Jul 26, 2014
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RHS Principal Was Once a Student at the School; Several Other Students Have Returned as Teachers

Tony Newman returned to his alma mater six years ago.

RHS Principal Was Once a Student at the School; Several Other Students Have Returned as Teachers RHS Principal Was Once a Student at the School; Several Other Students Have Returned as Teachers RHS Principal Was Once a Student at the School; Several Other Students Have Returned as Teachers

When Tony Newman graduated from in 1989, he didn’t have specific plans to return. But he did. In 2006.  As principal of his alma mater.

Newman, 40, is in his sixth year as top administrator at the school. He oversees a staff of 110, including 78 teachers. On top of that, there is the student population of 1,850 in grades ninth through 12th.

"When I came back, I had this vision of this kid in shorts and a tank top,” he said. “The last time I had been at Ramona High School was as a student. Then I walk back in wearing a suit and being the principal.”

Newman initially interviewed for a position on the RHS staff after graduating from Brigham Young University in Utah, but was turned down. Instead, he was hired for where he taught history for five years.

“My room was next door to Gene Doxey’s,” he said. Newman reminisced about one of his OPMS teachers. “He stopped me one day and said, ‘Tony, you’ve got to call me Gene. Stop calling me Mr. Doxey.’”

Doxey was a longtime teacher at Olive Peirce and is now retired. He was one of the people who made a lasting impression on Newman when he was a student.

“I had him as an eighth-grade student,” Doxey said. “It’s so neat to come here (to the high school) and see all the accomplishments he’s made.”

Other teachers who impressed the young Newman were at and RHS basketball coach .

It was while attending BYU that Newman decided to go into teaching. He took an aptitude test there. Education was not at the top of the list; he scored highest in truck driving. But a counselor told him to think about people in his life he admired and who had influenced him.

Newman started a list and soon realized it was his teachers he most admired. He knew then that teaching was what he wanted to do with his life.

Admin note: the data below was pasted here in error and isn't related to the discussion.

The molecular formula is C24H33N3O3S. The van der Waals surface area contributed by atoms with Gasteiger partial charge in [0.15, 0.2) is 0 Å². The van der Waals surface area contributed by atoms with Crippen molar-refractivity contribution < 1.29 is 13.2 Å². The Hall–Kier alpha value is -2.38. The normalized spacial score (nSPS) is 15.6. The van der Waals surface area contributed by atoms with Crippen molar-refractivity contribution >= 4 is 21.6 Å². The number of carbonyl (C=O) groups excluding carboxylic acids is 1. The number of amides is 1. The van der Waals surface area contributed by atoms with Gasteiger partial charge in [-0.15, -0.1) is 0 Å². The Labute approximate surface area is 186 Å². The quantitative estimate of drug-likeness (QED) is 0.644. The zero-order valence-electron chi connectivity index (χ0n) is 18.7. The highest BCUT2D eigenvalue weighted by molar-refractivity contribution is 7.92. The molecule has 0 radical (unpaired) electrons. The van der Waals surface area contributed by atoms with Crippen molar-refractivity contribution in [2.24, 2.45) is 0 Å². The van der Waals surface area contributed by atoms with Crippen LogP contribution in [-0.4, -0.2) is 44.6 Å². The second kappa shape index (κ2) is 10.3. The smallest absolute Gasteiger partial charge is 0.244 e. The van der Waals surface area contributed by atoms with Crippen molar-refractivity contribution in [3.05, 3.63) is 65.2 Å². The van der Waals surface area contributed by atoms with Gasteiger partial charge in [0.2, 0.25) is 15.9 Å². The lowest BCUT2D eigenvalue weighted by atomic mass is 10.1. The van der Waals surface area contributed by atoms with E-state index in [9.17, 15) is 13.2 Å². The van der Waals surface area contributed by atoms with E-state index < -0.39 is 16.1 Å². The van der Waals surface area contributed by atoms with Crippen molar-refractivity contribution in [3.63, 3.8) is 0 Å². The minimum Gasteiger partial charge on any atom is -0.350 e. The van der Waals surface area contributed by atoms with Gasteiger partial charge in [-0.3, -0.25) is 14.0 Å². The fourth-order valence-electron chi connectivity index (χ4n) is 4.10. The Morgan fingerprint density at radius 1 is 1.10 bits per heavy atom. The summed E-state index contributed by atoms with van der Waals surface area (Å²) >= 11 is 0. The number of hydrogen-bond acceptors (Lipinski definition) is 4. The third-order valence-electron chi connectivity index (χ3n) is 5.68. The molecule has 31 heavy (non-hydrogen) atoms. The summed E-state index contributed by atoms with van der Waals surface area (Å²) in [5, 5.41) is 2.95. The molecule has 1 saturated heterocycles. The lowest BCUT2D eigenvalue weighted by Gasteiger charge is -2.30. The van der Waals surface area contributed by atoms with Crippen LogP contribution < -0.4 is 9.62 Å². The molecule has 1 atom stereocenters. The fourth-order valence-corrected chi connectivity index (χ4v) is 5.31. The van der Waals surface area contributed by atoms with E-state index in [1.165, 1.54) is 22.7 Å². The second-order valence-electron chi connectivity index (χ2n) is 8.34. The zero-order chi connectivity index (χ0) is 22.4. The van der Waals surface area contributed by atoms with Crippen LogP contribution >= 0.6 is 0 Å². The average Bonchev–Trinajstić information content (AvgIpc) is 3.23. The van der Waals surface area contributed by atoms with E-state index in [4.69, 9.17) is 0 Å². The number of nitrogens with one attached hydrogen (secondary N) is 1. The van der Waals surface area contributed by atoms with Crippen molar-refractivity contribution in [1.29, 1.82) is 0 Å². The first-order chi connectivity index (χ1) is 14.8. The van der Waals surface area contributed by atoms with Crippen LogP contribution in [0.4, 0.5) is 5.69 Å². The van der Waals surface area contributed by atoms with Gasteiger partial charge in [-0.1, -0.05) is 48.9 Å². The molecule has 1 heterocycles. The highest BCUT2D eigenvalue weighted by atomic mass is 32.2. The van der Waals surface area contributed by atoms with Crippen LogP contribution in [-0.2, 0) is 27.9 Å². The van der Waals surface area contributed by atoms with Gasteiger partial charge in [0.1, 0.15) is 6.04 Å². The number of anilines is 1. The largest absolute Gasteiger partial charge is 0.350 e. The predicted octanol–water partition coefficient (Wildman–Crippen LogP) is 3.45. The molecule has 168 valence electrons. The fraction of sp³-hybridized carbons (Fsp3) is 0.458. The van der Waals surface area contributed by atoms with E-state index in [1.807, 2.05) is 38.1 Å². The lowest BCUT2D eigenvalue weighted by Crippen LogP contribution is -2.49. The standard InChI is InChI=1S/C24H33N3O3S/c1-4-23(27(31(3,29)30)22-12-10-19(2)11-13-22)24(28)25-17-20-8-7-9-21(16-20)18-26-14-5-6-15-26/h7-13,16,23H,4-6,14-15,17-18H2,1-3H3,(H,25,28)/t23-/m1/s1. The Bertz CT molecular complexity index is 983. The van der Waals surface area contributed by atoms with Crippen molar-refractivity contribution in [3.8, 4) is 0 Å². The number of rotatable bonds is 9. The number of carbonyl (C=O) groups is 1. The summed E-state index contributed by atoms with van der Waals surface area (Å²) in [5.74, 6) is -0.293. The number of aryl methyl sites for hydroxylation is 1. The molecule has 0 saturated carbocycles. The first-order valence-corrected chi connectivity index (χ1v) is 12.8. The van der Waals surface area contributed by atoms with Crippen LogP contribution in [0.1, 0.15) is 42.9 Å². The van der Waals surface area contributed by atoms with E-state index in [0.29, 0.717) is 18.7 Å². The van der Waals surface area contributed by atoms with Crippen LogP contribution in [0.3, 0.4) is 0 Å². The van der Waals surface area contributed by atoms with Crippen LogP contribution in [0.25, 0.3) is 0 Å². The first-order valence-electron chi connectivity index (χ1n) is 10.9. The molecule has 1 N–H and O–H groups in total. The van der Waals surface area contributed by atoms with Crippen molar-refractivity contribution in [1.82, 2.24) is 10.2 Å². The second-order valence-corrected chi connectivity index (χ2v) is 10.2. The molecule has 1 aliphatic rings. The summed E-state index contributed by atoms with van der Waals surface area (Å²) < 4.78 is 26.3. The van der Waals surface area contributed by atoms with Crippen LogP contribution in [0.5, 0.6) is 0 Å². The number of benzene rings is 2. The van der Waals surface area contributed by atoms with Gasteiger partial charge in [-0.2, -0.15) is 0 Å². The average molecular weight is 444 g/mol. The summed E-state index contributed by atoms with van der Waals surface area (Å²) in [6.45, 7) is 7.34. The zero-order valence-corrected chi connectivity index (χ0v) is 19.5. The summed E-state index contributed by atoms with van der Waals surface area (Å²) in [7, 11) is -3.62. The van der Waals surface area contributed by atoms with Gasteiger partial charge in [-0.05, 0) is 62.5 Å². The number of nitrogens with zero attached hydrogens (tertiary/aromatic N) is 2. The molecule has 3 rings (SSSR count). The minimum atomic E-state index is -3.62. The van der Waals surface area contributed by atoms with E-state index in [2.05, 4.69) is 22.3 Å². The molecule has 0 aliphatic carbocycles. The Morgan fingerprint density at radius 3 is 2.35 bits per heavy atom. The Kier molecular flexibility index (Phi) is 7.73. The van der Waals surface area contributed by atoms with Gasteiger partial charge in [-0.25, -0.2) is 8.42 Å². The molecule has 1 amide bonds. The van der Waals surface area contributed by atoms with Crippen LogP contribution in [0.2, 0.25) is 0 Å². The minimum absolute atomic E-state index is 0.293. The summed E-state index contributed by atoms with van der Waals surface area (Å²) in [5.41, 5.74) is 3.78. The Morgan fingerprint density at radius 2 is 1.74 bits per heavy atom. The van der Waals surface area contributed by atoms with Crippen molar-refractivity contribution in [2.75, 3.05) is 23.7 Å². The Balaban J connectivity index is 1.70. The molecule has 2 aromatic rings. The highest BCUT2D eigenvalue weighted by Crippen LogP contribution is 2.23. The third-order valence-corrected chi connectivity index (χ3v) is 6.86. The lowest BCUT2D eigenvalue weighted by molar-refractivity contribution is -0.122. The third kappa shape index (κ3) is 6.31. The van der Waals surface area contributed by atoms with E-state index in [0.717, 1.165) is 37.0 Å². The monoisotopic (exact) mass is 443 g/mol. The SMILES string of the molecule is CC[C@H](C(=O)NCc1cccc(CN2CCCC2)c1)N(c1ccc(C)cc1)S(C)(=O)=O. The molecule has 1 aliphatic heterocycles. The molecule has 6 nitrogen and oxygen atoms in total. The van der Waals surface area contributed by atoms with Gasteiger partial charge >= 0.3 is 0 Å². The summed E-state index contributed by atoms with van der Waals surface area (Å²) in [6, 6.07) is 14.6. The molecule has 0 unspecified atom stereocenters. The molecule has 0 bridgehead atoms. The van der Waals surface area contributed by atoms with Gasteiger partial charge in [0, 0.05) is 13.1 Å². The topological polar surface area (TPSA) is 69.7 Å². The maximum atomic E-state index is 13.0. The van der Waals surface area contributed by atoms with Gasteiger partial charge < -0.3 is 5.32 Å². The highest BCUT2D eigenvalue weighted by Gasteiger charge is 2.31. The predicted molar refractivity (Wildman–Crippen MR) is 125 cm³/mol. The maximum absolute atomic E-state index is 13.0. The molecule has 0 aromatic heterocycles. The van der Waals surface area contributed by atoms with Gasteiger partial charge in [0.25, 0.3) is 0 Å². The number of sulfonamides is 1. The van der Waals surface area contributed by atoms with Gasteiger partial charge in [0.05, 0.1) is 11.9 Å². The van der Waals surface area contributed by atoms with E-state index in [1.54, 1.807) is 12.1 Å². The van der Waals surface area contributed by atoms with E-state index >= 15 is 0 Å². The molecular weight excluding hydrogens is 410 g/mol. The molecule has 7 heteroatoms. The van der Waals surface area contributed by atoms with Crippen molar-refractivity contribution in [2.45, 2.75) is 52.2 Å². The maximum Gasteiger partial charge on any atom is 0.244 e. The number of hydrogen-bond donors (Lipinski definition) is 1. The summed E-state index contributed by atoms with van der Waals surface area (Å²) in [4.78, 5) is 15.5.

Since taking over the helm at RHS, Newman has seen bestowed on the school, including being named one of seven California Distinguished High Schools which also won awards for their career program in the 2010-2011 year.

“To be one of only seven schools in the entire state … it’s a source of pride for us,” he said. “We’ve become a school focused on students learning. That’s what we’re all about.”

Newman sees to it that the school's focus is integrating the latest technology into the curriculum and having students make the most of their education to be college-ready by the time they graduate.

“What we hope to accomplish is that every kid that’s here four years with us, that when they leave here, they have those skills and foundations,” Newman said. “We want every kid to learn to be the best of their ability so when they leave us,  they will succeed in whatever endeavor they choose to go into.”

Newman isn’t the only one at RHS who chose teaching and returned to his alma mater. There are several other teachers on the staff who are RHS alumni: John Swafford, Mike Jordan, Robert Grace, Steve Koch, Becky Ayers, Rose Darrough, Ruth Pluciennik and Cori McDonald, among others.

Newman’s family moved to Ramona when he was 7. His parents opened K-D’s Doughnuts shop. His brother, Robert, and sister, Nanette, also graduated from Ramona High.

It was during Newman’s college years in Utah that he met his future wife, Christie. They have four children, all attending Ramona schools: Jacob, 13; Derek, 10; Cari, 7; and Chase, 5.

“Cari’s my favorite,” Newman bragged. “My boys know it. She’s where it’s at, as far as I’m concerned. I’m glad to be able to raise them in Ramona. It’s a great place to live.”

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